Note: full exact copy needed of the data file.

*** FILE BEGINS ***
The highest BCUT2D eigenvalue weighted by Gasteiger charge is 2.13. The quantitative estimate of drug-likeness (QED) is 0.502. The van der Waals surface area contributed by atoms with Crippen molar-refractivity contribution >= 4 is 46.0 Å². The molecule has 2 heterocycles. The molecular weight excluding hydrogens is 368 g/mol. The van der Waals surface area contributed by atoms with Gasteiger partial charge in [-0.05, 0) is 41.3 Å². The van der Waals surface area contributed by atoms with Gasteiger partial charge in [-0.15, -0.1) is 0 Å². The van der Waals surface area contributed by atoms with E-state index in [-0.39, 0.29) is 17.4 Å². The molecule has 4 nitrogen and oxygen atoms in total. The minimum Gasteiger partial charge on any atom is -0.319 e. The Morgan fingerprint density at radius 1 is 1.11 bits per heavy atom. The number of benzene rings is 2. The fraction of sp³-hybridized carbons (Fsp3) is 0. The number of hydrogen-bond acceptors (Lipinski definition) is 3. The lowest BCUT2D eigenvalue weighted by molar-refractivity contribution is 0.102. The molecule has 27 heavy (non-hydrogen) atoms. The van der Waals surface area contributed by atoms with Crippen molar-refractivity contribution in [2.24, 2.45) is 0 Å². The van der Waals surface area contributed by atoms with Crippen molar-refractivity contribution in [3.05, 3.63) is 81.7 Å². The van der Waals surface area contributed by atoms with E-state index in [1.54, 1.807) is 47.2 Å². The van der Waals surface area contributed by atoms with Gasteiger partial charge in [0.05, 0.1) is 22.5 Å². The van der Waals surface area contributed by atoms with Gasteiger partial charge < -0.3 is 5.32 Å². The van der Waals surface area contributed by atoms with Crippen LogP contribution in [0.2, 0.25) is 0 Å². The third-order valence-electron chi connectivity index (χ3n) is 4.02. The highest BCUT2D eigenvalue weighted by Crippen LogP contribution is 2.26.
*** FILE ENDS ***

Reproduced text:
The highest BCUT2D eigenvalue weighted by Gasteiger charge is 2.13. The quantitative estimate of drug-likeness (QED) is 0.502. The van der Waals surface area contributed by atoms with Crippen molar-refractivity contribution >= 4 is 46.0 Å². The molecule has 2 heterocycles. The molecular weight excluding hydrogens is 368 g/mol. The van der Waals surface area contributed by atoms with Gasteiger partial charge in [-0.05, 0) is 41.3 Å². The van der Waals surface area contributed by atoms with Gasteiger partial charge in [-0.15, -0.1) is 0 Å². The van der Waals surface area contributed by atoms with E-state index in [-0.39, 0.29) is 17.4 Å². The molecule has 4 nitrogen and oxygen atoms in total. The minimum Gasteiger partial charge on any atom is -0.319 e. The Morgan fingerprint density at radius 1 is 1.11 bits per heavy atom. The number of benzene rings is 2. The fraction of sp³-hybridized carbons (Fsp3) is 0. The number of hydrogen-bond acceptors (Lipinski definition) is 3. The lowest BCUT2D eigenvalue weighted by molar-refractivity contribution is 0.102. The molecule has 27 heavy (non-hydrogen) atoms. The van der Waals surface area contributed by atoms with Crippen molar-refractivity contribution in [2.24, 2.45) is 0 Å². The van der Waals surface area contributed by atoms with Crippen molar-refractivity contribution in [3.05, 3.63) is 81.7 Å². The van der Waals surface area contributed by atoms with E-state index in [1.54, 1.807) is 47.2 Å². The van der Waals surface area contributed by atoms with Gasteiger partial charge in [0.05, 0.1) is 22.5 Å². The van der Waals surface area contributed by atoms with Gasteiger partial charge < -0.3 is 5.32 Å². The van der Waals surface area contributed by atoms with Crippen LogP contribution in [0.2, 0.25) is 0 Å². The third-order valence-electron chi connectivity index (χ3n) is 4.02. The highest BCUT2D eigenvalue weighted by Crippen LogP contribution is 2.26.